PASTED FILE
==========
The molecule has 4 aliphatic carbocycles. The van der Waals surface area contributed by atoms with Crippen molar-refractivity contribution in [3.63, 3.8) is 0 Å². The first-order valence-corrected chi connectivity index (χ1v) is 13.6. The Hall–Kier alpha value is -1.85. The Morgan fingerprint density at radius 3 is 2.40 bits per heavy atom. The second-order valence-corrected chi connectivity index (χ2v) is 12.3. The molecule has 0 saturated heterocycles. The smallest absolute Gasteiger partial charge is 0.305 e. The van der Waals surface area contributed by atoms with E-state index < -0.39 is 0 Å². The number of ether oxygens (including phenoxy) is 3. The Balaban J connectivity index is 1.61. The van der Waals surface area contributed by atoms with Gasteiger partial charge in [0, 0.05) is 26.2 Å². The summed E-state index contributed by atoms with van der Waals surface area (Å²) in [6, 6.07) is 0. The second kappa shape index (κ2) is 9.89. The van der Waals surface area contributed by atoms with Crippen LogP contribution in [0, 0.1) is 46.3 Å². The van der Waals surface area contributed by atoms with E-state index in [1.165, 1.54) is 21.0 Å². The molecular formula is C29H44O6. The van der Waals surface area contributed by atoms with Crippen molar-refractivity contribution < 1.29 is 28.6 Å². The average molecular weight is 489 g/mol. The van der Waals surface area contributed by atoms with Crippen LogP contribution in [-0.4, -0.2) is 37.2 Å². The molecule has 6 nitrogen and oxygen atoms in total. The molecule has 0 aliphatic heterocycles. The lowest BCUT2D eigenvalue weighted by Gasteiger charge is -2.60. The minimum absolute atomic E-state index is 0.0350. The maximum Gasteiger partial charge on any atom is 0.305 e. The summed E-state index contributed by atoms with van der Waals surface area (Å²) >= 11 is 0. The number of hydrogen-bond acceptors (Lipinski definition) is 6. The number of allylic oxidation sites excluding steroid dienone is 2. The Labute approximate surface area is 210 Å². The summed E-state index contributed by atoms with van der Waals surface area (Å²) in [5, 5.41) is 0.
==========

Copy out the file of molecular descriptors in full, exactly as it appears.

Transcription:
The molecule has 4 aliphatic carbocycles. The van der Waals surface area contributed by atoms with Crippen molar-refractivity contribution in [3.63, 3.8) is 0 Å². The first-order valence-corrected chi connectivity index (χ1v) is 13.6. The Hall–Kier alpha value is -1.85. The Morgan fingerprint density at radius 3 is 2.40 bits per heavy atom. The second-order valence-corrected chi connectivity index (χ2v) is 12.3. The molecule has 0 saturated heterocycles. The smallest absolute Gasteiger partial charge is 0.305 e. The van der Waals surface area contributed by atoms with E-state index < -0.39 is 0 Å². The number of ether oxygens (including phenoxy) is 3. The Balaban J connectivity index is 1.61. The van der Waals surface area contributed by atoms with Gasteiger partial charge in [0, 0.05) is 26.2 Å². The summed E-state index contributed by atoms with van der Waals surface area (Å²) in [6, 6.07) is 0. The second kappa shape index (κ2) is 9.89. The van der Waals surface area contributed by atoms with Crippen LogP contribution in [0, 0.1) is 46.3 Å². The van der Waals surface area contributed by atoms with E-state index in [1.165, 1.54) is 21.0 Å². The molecular formula is C29H44O6. The van der Waals surface area contributed by atoms with Crippen molar-refractivity contribution < 1.29 is 28.6 Å². The average molecular weight is 489 g/mol. The van der Waals surface area contributed by atoms with Crippen LogP contribution in [-0.4, -0.2) is 37.2 Å². The molecule has 6 nitrogen and oxygen atoms in total. The molecule has 0 aliphatic heterocycles. The lowest BCUT2D eigenvalue weighted by Gasteiger charge is -2.60. The minimum absolute atomic E-state index is 0.0350. The maximum Gasteiger partial charge on any atom is 0.305 e. The summed E-state index contributed by atoms with van der Waals surface area (Å²) >= 11 is 0. The number of hydrogen-bond acceptors (Lipinski definition) is 6. The number of allylic oxidation sites excluding steroid dienone is 2. The Labute approximate surface area is 210 Å². The summed E-state index contributed by atoms with van der Waals surface area (Å²) in [5, 5.41) is 0.